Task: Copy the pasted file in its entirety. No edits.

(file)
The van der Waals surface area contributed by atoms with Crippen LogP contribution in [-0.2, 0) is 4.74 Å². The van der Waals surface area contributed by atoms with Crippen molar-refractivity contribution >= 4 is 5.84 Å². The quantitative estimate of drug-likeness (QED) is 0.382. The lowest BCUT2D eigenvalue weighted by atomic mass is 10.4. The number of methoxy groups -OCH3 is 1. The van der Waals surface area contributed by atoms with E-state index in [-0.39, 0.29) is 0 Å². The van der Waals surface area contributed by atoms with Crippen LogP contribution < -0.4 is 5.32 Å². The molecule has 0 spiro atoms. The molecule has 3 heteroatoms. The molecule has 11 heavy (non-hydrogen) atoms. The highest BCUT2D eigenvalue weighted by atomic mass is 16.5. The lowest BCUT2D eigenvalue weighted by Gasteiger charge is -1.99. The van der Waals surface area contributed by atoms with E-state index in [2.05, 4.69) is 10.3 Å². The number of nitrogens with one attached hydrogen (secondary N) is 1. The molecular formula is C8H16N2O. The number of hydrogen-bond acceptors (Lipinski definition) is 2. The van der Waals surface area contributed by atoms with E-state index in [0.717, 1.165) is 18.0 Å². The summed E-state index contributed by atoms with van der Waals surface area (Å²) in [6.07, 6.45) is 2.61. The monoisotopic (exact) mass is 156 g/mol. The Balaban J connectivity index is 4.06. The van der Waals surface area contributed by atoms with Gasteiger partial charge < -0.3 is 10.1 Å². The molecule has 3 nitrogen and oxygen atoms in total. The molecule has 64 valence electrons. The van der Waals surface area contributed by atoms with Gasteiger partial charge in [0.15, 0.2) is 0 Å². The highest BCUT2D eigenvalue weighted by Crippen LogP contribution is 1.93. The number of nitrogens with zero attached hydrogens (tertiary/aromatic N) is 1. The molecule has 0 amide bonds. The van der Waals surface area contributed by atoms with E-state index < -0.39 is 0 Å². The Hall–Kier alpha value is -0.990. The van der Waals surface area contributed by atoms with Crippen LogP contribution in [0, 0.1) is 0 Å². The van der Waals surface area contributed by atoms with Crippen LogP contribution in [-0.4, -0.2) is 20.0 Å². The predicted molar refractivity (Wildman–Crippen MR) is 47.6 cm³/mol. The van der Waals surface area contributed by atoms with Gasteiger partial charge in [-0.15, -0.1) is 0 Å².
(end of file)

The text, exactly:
The van der Waals surface area contributed by atoms with Crippen LogP contribution in [-0.2, 0) is 4.74 Å². The van der Waals surface area contributed by atoms with Crippen molar-refractivity contribution >= 4 is 5.84 Å². The quantitative estimate of drug-likeness (QED) is 0.382. The lowest BCUT2D eigenvalue weighted by atomic mass is 10.4. The number of methoxy groups -OCH3 is 1. The van der Waals surface area contributed by atoms with E-state index in [-0.39, 0.29) is 0 Å². The van der Waals surface area contributed by atoms with Crippen LogP contribution < -0.4 is 5.32 Å². The molecule has 0 spiro atoms. The molecule has 3 heteroatoms. The molecule has 11 heavy (non-hydrogen) atoms. The highest BCUT2D eigenvalue weighted by atomic mass is 16.5. The lowest BCUT2D eigenvalue weighted by Gasteiger charge is -1.99. The van der Waals surface area contributed by atoms with E-state index in [2.05, 4.69) is 10.3 Å². The number of nitrogens with one attached hydrogen (secondary N) is 1. The molecular formula is C8H16N2O. The number of hydrogen-bond acceptors (Lipinski definition) is 2. The van der Waals surface area contributed by atoms with E-state index in [0.717, 1.165) is 18.0 Å². The summed E-state index contributed by atoms with van der Waals surface area (Å²) in [6.07, 6.45) is 2.61. The monoisotopic (exact) mass is 156 g/mol. The Balaban J connectivity index is 4.06. The van der Waals surface area contributed by atoms with Gasteiger partial charge < -0.3 is 10.1 Å². The molecule has 3 nitrogen and oxygen atoms in total. The molecule has 64 valence electrons. The van der Waals surface area contributed by atoms with Gasteiger partial charge in [0.15, 0.2) is 0 Å². The highest BCUT2D eigenvalue weighted by Crippen LogP contribution is 1.93. The number of nitrogens with zero attached hydrogens (tertiary/aromatic N) is 1. The molecule has 0 amide bonds. The van der Waals surface area contributed by atoms with E-state index < -0.39 is 0 Å². The Hall–Kier alpha value is -0.990. The van der Waals surface area contributed by atoms with Crippen LogP contribution in [0, 0.1) is 0 Å². The van der Waals surface area contributed by atoms with Crippen LogP contribution in [-0.4, -0.2) is 20.0 Å². The predicted molar refractivity (Wildman–Crippen MR) is 47.6 cm³/mol. The van der Waals surface area contributed by atoms with Gasteiger partial charge in [-0.15, -0.1) is 0 Å².